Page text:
The Pearlfishers - Open Up Your Colouring Book

by Jeff Penczak Rating:9 Release Date:2014-04-28

David Scott and co have been on a long musical hiatus (hard to believe it’s been seven years since Up With the Larks), but they’ve more than made up for it with a massive 16-track, 70-minute opus which restores our faith in the kind of lighter-than-air, laundry-fresh, hummable tunes Brian Wilson used to write 50 years ago. In fact, the first line on the album is “It’s a beautiful day so get out of bed” and if I didn’t know better, I’d think Scott was tongue-in-cheekily taking a good-natured jab at his muse. 

‘Diamanda’ is aglow with syrupy harmonies, tinkling ivories, catchy choruses – it’s America-meets-Teenage Fan Club. A tasteful string arrangement adds a melancholic air to the autobiographical ‘To the Northland’, while his songwriting collaboration with New York songwriter Amy Allison is another nostalgic trip down memory lane – the kind of story songs Wilson wrote in his sleep, but always found favour in the hearts of his audience and on the charts.

There’s also a 70s AM radio sheen about the album. ‘The Way My Father Talked About Vincent’ is a trembling ballad of love and loss which kepts steering my mind back to Henry Gross’ 'Shannon’ (coincidentally, about Wilson’s dog). ‘Silly Bird’ is vintage also Wilson, with stratospheric vocals and dancing vibes (of the xylophone type).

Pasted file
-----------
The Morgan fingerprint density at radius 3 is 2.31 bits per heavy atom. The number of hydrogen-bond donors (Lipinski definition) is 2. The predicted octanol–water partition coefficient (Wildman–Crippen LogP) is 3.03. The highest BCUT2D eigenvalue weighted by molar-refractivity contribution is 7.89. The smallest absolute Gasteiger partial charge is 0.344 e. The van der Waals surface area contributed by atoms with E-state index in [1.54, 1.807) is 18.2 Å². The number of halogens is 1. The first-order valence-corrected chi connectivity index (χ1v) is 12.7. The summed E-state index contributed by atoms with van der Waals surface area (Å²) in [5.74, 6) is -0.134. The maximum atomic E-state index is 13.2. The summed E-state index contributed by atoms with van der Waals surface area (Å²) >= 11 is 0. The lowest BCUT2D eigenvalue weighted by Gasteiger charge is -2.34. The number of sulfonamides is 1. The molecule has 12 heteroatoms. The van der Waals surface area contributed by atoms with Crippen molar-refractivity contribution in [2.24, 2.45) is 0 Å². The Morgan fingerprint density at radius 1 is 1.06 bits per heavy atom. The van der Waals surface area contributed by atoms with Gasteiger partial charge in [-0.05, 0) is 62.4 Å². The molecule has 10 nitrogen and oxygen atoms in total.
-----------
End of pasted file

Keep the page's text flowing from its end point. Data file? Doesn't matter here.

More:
‘The Last Days of September’ sounds like the theme from one of those movies of the week about a dying girlfriend (complete with tearjerking harmonies that won’t leave a dry eye in the house), while the almost theatrical arrangement and soaring swell of the epic tale, ‘Gone in the Winter’, reminded me of the myriad of unforgettable characters which people the songs of legendary songwriter Dory Previn. Even ‘I Don’t Want to Know About It’ and 'Her Heart Moves Like the Sea Moves' drag ol’ Billy Joel and Barry Manilow out of the mothballs for stirring piano ballads that’ll have them waving lighters in nostalgic appreciation.

Perhaps that’s where the album title comes in – a melancholic look to the past when the teacher encouraged the kids in class to open up their colouring books. You just knew that good times were around the corner as your imagination was set loose on new creations. Those days are gone and perhaps the lost innocence is something Scott feels has weakened our lives as we rush through jobs, mortgages, marriages, kids…  

If it would only be like it was back when I listened to love songs on the radio and rolled around in the tall grass after class with not a worry to ruin my reverie. The title track, a gorgeous arrangement which rivals Randy Newman at his best, would seem to lend a little credence to my conclusion.

The whole album is just brimming with the sort of sugary confections Macca once championed: “Some people want to fill the world with silly love songs/ What’s wrong with that?” I’m sure glad Scott listened to what the man said. Welcome back!

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